Lessons Learned: Taking Retail Marketing into 2021 and Beyond
As 2020 comes to a close, there are glimmers of hope for the retail industry that better days are ahead in 2021. First, the National Retail Federation reports a V-shaped recovery, with September marking the fourth straight month of year-over-year gains. Second, the U.S. Census Bureau, which monitors COVID-19 impact, announced that overall retail sales in September were up 1.9% seasonally adjusted from the previous month and up 5.4% year-over-year, more than triple and double the increases of August, respectively.
While being on the road to recovery is welcome news, retailers must be aware that as customers return in 2021 they will have increased expectations for highly personal, relevant experiences. With the pandemic causing seismic shifts in how people shop, work and socialize, time seems more valuable, and patience wears thin for any interaction that lacks meaning. A recent survey conducted by Dynata, on behalf of Redpoint Global, demonstrated the evolving customer expectation for relevance, with 70% of consumers saying that this holiday season they will exclusively shop with brands that demonstrate they personally understand them. Changing behaviors are reflected in Deloitte’s 2020 holiday retail survey, where 73% of those surveyed said they plan to have items delivered this year, up from 62% last year. Furthermore, the number of consumers planning to use curbside pickup doubled year-over-year.
Close the CX Gap in Retail Marketing
To meet increased expectations for personalized, digital-first experiences, 2021 will be a make- or-break year for retailers to make the necessary investments in data, personalization, automation and machine learning to close the customer experience (CX) gap. The customer experience gap measures the ability of brands to deliver the type of frictionless, personalized experiences that today’s connected consumers expect – across all channels and touchpoints. In a recent Harris Poll sponsored by Redpoint, 73% of consumers believe brands fall short of their expectations for personalized omnichannel experiences. Brands have, to now, underestimated the depth of the gap. Customers are 2.5X more likely than marketers to say that brands struggle to meet those expectations.
The problem for brands is that the gap is increasingly becoming a deal-breaker for the customer. In the same poll, 37% of consumers said they will stop doing business with a company that fails to offer personalization. That survey was conducted pre-pandemic; the delivery of a superior CX is likely even more of an imperative today. Brands that ignore the need to compete on a superior CX do so at their peril.
A Single Point of Control
Successful brands, meanwhile, will fundamentally change their value proposition in response to changing consumer behaviors.
Already largely commoditized, the importance of price and product will wane as customer experience is prioritized as a competitive differentiator. Delivering a personalized CX, as always, depends on recognizing a customer’s behaviors and preferences, but it also now depends on providing meaningful interactions that align with a customer’s values and interest.
Brands must be clear about what they represent, not just what they sell.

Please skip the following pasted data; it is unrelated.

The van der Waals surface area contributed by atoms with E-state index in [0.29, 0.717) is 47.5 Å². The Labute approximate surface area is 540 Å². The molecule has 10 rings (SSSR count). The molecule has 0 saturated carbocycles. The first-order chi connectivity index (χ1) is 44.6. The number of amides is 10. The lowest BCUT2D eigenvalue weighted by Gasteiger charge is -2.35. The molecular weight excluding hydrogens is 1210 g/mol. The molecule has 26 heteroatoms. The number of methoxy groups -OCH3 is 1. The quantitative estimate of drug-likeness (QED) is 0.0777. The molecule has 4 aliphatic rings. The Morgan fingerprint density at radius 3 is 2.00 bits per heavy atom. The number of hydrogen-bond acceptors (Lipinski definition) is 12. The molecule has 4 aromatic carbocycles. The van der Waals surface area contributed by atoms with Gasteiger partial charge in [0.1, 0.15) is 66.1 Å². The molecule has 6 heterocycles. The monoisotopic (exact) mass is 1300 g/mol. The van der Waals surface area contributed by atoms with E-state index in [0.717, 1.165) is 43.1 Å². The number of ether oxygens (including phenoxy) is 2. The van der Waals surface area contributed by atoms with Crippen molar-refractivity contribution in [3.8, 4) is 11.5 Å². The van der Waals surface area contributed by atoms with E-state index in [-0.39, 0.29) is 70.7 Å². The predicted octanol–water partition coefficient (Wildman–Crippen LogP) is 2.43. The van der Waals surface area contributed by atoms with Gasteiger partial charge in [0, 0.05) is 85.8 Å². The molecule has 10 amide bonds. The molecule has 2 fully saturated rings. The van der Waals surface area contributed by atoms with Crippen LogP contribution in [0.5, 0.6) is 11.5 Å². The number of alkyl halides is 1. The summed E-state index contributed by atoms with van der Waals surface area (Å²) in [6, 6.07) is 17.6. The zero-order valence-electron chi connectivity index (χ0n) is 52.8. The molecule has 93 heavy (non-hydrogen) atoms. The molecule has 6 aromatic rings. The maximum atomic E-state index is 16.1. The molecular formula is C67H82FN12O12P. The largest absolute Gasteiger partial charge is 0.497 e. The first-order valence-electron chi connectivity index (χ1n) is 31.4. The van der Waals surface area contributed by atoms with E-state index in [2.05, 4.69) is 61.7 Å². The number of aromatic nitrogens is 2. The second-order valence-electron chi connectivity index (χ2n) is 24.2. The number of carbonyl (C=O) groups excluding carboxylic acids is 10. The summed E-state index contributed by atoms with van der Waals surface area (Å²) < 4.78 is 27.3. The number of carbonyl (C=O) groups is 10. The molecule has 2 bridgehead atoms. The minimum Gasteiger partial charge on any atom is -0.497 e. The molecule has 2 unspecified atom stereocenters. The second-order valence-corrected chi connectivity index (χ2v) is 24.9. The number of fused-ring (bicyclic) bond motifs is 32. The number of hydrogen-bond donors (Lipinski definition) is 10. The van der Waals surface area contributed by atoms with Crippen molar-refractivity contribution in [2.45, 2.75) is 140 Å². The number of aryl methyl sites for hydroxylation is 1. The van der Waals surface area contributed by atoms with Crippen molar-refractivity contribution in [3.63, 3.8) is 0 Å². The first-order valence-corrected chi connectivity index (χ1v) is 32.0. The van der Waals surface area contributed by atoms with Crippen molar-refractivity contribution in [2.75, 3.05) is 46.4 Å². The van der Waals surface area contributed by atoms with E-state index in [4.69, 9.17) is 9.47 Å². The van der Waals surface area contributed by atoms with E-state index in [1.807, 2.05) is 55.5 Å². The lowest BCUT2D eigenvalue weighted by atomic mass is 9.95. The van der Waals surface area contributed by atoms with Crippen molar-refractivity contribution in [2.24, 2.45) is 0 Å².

Recognizing a customer as an individual with unique preferences is the core of a personalized customer experience. It transcends superficial, high-level touches such as serving up a recommendation based on look-alike segments. Rather, it is being ready to deliver a next-best action for an individual customer on any channel, relevant to where the customer is in their specific journey with a brand.
With customer journeys becoming more dynamic, real time and digitally focused, the only way to provide a seamless CX across physical and digital touchpoints – at scale – is to integrate customer data from every source onto a single digital platform. This provides brands with a single point of control over data, decisions and interactions to orchestrate individualized and highly relevant customer experiences, resulting in a next-best action that drives a desired outcome.
An AI/ML Tipping Point
Because individualized customer journeys are more dynamic and unpredictable, I see 2021 as being a tipping point for the use of AI and machine learning as key tools in a marketer’s quiver for creating innovative, revenue-producing customer engagements. Many marketing organizations have, until now, viewed advanced technologies as somewhat ancillary rather than integral to overarching goals. But delivering personalized and highly relevant experiences to a segment of one, at scale and in real time, requires machine learning to ensure that a brand keeps up with the cadence of the customer throughout an omnichannel journey.
Ride the Road to Recovery in the New Year
Superior customer experience has long been understood by marketing teams as a driver of new revenue and business growth. Current events have accelerated the timeline for brands to meet increasing customer expectations for personalized, relevant omnichannel experiences, especially with customers changing behaviors in unexpected ways.
The coming year will present brands with a final opportunity to close the CX gap by demonstrating a keen understanding of an individual customer’s preferences, behaviors and values. Using data and analytics to provide a personalized customer experience across channels will be a make-or-break proposition for brands in 2021. It will be the difference between riding the road to recovery or being left behind in the ditch wondering what went wrong.